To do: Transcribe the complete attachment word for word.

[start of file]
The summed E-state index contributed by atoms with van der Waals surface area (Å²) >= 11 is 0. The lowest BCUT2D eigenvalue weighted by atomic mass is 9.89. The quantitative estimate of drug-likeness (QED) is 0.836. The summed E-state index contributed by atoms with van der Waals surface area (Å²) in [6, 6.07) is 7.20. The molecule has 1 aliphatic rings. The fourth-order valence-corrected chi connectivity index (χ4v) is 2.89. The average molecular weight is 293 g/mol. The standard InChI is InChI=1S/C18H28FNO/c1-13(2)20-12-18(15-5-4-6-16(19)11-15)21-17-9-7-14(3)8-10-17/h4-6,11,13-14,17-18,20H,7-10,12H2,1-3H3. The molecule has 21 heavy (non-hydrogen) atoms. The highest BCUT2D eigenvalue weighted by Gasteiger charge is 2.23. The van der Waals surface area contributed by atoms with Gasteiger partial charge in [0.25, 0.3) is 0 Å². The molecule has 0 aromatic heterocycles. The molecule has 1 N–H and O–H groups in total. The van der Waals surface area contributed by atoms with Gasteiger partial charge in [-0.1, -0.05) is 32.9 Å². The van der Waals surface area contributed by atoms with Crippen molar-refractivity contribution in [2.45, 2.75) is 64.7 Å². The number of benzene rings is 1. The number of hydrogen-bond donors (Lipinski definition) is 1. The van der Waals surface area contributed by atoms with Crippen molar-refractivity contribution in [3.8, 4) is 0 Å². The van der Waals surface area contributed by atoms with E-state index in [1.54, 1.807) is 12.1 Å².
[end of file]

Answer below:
The summed E-state index contributed by atoms with van der Waals surface area (Å²) >= 11 is 0. The lowest BCUT2D eigenvalue weighted by atomic mass is 9.89. The quantitative estimate of drug-likeness (QED) is 0.836. The summed E-state index contributed by atoms with van der Waals surface area (Å²) in [6, 6.07) is 7.20. The molecule has 1 aliphatic rings. The fourth-order valence-corrected chi connectivity index (χ4v) is 2.89. The average molecular weight is 293 g/mol. The standard InChI is InChI=1S/C18H28FNO/c1-13(2)20-12-18(15-5-4-6-16(19)11-15)21-17-9-7-14(3)8-10-17/h4-6,11,13-14,17-18,20H,7-10,12H2,1-3H3. The molecule has 21 heavy (non-hydrogen) atoms. The highest BCUT2D eigenvalue weighted by Gasteiger charge is 2.23. The van der Waals surface area contributed by atoms with Gasteiger partial charge in [0.25, 0.3) is 0 Å². The molecule has 0 aromatic heterocycles. The molecule has 1 N–H and O–H groups in total. The van der Waals surface area contributed by atoms with Gasteiger partial charge in [-0.1, -0.05) is 32.9 Å². The van der Waals surface area contributed by atoms with Crippen molar-refractivity contribution in [2.45, 2.75) is 64.7 Å². The number of benzene rings is 1. The number of hydrogen-bond donors (Lipinski definition) is 1. The van der Waals surface area contributed by atoms with Crippen molar-refractivity contribution in [3.8, 4) is 0 Å². The van der Waals surface area contributed by atoms with E-state index in [1.54, 1.807) is 12.1 Å².